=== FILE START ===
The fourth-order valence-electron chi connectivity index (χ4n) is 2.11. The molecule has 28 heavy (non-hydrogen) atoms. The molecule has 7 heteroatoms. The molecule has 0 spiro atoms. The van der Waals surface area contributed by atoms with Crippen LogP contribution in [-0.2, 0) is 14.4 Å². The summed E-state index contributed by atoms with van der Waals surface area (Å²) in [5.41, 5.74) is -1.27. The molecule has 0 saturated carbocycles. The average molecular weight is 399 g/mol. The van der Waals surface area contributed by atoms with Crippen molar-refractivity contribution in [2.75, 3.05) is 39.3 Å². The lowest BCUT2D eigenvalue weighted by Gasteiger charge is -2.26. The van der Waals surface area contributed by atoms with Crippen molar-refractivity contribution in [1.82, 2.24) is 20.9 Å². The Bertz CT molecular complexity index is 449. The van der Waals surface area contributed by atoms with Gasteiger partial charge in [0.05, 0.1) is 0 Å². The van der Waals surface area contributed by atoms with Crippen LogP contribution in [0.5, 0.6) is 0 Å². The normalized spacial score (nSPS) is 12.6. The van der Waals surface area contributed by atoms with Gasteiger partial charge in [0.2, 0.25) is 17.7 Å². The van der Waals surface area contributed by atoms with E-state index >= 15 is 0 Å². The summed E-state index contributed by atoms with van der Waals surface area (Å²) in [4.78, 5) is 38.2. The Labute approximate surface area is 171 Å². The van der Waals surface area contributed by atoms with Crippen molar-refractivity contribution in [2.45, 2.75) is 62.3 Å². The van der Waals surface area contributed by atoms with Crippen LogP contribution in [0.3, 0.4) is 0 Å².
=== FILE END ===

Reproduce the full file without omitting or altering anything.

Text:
The fourth-order valence-electron chi connectivity index (χ4n) is 2.11. The molecule has 28 heavy (non-hydrogen) atoms. The molecule has 7 heteroatoms. The molecule has 0 spiro atoms. The van der Waals surface area contributed by atoms with Crippen LogP contribution in [-0.2, 0) is 14.4 Å². The summed E-state index contributed by atoms with van der Waals surface area (Å²) in [5.41, 5.74) is -1.27. The molecule has 0 saturated carbocycles. The average molecular weight is 399 g/mol. The van der Waals surface area contributed by atoms with Crippen molar-refractivity contribution in [2.75, 3.05) is 39.3 Å². The lowest BCUT2D eigenvalue weighted by Gasteiger charge is -2.26. The van der Waals surface area contributed by atoms with Crippen molar-refractivity contribution in [1.82, 2.24) is 20.9 Å². The Bertz CT molecular complexity index is 449. The van der Waals surface area contributed by atoms with Gasteiger partial charge in [0.05, 0.1) is 0 Å². The van der Waals surface area contributed by atoms with Crippen LogP contribution in [0.5, 0.6) is 0 Å². The normalized spacial score (nSPS) is 12.6. The van der Waals surface area contributed by atoms with Gasteiger partial charge in [0.2, 0.25) is 17.7 Å². The van der Waals surface area contributed by atoms with E-state index >= 15 is 0 Å². The summed E-state index contributed by atoms with van der Waals surface area (Å²) in [4.78, 5) is 38.2. The Labute approximate surface area is 171 Å². The van der Waals surface area contributed by atoms with Crippen molar-refractivity contribution in [2.45, 2.75) is 62.3 Å². The van der Waals surface area contributed by atoms with Crippen LogP contribution in [0.3, 0.4) is 0 Å².